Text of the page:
This is the branch of international law that is designed to hold individuals who are responsible for particularly serious violations of international law to account before the law. The idea that individuals, and not only States, could be found responsible for such violations started to gain ground after World War II with the establishment of the Nuremberg and Tokyo tribunals, which were set up to prosecute persons responsible for atrocious crimes.

This branch of public international law deals with international crimes: i.e., war crimes, crimes against humanity, genocide and potentially, aggression. One of the legal consequences of framing an act as an international crime is that states must prosecute and punish for its commission, including through the exercise of universal jurisdiction, which allows - or even obliges - any State to try alleged perpetrators present on a territory under its jurisdiction, even in the absence of any link between the accused and the State exercising jurisdiction.

The Geneva Conventions and Additional Protocol I establish that certain violations of IHL are to be considered “grave breaches”, and they must be prosecuted by High Contracting Parties on the basis of the principle of universal jurisdiction. Other serious violations of IHL are established by customary international law and by international criminal law treaties. Such serious violations of IHL, together with grave breaches, constitute war crimes.

IHL also contains certain rules which belong materially to international criminal law (e.g Arts 86(2) and 87 of AP I on command responsibility and Art. 87 of AP I on mutual assistance in criminal matters).

The jurisprudence of international criminal tribunals has greatly contributed to clarifying many IHL issues. For instance, the Tadic decision handed down by the International Criminal Tribunal for the former Yugoslavia consolidated the criteria based upon which a situation may be classified as a non-international armed conflict.

The current system of international criminal law is implemented through national systems (military tribunals and ordinary courts) as well as international ad hoc tribunals, internationalized or mixed tribunals and the International Criminal Court.

See Individual criminal responsibility; Genocide; War crimes; Crimes against humanity; International Criminal Court; International Criminal Tribunal for the former Yugoslavia (ICTY); International Criminal Tribunal for Rwanda (ICTR);



Legal sources

Grave Breaches

GC I, Art. 50 (see ICRC updated Commentary)

GC II, Art. 52 (see ICRC updated Commentary)

GC III, Art. 130

GC IV, Art. 147

AP I, Art. 85

Fundamental Guarantees

AP I, art 75 §4 c)

Mutual assistance in criminal matters

AP I, art 88

Penal prosecutions of criminal offences related to the armed conflict 

AP II, art 6


suggested readings:
ASCENSIO Hervé, DECAUX Emmanuel & PELLET Alain (eds), Droit international pénal, Paris, Pedone, 2000, 1053 pp.
BARBOZA Julio, “International criminal law”, in Collected Courses, Vol. 278, 1999, pp. 13-199.
CASSESE Antonio, International Criminal Law, Oxford, OUP, 2003, 472 pp.
BASSIOUNI M. Cherif, Introduction au droit pénal international, Brussels, Bruylant, 2002, 344 pp.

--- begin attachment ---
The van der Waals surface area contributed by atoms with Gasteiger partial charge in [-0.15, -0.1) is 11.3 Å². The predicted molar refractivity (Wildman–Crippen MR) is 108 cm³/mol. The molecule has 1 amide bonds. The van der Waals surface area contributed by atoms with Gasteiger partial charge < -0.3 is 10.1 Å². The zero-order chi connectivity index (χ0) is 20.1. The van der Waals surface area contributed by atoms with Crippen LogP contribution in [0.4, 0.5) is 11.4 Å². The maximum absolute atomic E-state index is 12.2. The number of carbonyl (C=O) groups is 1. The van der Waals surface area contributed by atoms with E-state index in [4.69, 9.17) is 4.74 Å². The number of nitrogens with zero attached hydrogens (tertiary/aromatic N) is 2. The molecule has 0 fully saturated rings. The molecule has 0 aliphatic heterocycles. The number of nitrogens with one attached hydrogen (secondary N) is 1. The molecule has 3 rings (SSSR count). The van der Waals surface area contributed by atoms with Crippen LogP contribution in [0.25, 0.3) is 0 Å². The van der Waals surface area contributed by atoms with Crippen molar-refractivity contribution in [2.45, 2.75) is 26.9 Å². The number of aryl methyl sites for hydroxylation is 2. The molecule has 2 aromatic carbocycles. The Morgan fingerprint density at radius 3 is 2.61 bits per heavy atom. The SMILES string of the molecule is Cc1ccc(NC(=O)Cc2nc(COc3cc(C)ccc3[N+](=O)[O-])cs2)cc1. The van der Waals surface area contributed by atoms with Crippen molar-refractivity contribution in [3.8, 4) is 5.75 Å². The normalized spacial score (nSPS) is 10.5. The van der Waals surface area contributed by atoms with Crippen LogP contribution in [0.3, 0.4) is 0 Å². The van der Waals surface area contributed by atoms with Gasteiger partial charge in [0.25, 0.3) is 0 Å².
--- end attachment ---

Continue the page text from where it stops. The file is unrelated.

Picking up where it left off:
DAVID Éric, Code de droit international pénal : textes au 1er décembre 2008, Brussels, Bruylant, 2009, 1725 p.
DAVID Éric, Eléments de droit pénal international et européen, Brussels, Bruylant, 2009, 1566 pp.
HENZELIN Marc & ROTH Robert (eds), Le droit pénal à l’épreuve de l’internationalisation, Paris, LGDJ; Brussels, Bruylant; Geneva, Georg, 2002, 355 pp.
HUET André & KOERINGJOULIN Renée, Droit pénal international, Paris, PUF, 2001, 2nd ed., 425 pp.
KITTICHAISAREE Kriangsak, International Criminal Law, Oxford, OUP, 2001, 482 pp.
LA ROSA Anne-Marie, Dictionnaire de droit international pénal, Paris, PUF, 1998.
SADAT Leila Nadya & SCHARF Michael P. (eds), The Theory and Practice of International Criminal Law: Essays in
Honour of M. Cherif Bassiouni, Leiden, M. Nijhoff, 2008, 448 pp.
SLYE Ronald C. & VAN SPAACK Beth, International Criminal Law, New York, Aspen Publishers, 2009, 354 pp.
Further readings:
CARCANO Andrea, “Sentencing and the Gravity of the Offence in International Criminal Law”, in ICLQ, Vol. 51, pp. 583-609.
CASSESE Antonio (ed.), The OxfordCompanion to International Criminal Justice, New York, OUP, 2009, 1008 pp.
DECAUX Emmanuel, “The Definition of Traditional Sanctions: their Scope and Characteristics”, in IRRC, Vol. 90, No. 870, June 2008, pp. 249-257.
KALSHOVEN Frits, “From International Humanitarian Law to International Criminal Law”, in Chinese Journal of International Law, Vol. 3/1, 2004, pp. 151-161.
LÜDER Sascha Rolf, “The History of the Prosecution of War Crimes”, in RDMDG, Vol. 42/3-4, 2003, pp. 397-414.
MERON Theodor, “War Crimes Come of Age”, in AJIL, Vol. 92/3, 1998, pp. 462-468.
MOREILLON Laurent, BICHOVSKY Aude, & MASSROURI Maryam (eds), Droit pénal humanitaire, Brussels, Bruylant, 2009, 502 pp.
STAHN Carsten & VAN DEN HERIK Larissa (eds), Future Perspectives on International Criminal Justice, The Hague, T.M.C. Asser, 2010, 693 pp.
VAN GENUGTEN Willem J. M., SCHARF Michael P., & RADIN Sasha E., Criminal Jurisdiction 100 years after the 1907 Hague Peace Conference: Proceedings of the Eighth Hague Joint Conference Held in the Hague, the Netherlands 28-30 June 2007, The Hague, T.M.C. Hasser, 2009, 350 pp.
VERHOEVEN Joe, “Vers un ordre répressif universel ? Quelques observations”, in AFDI, 1999, pp. 55-71.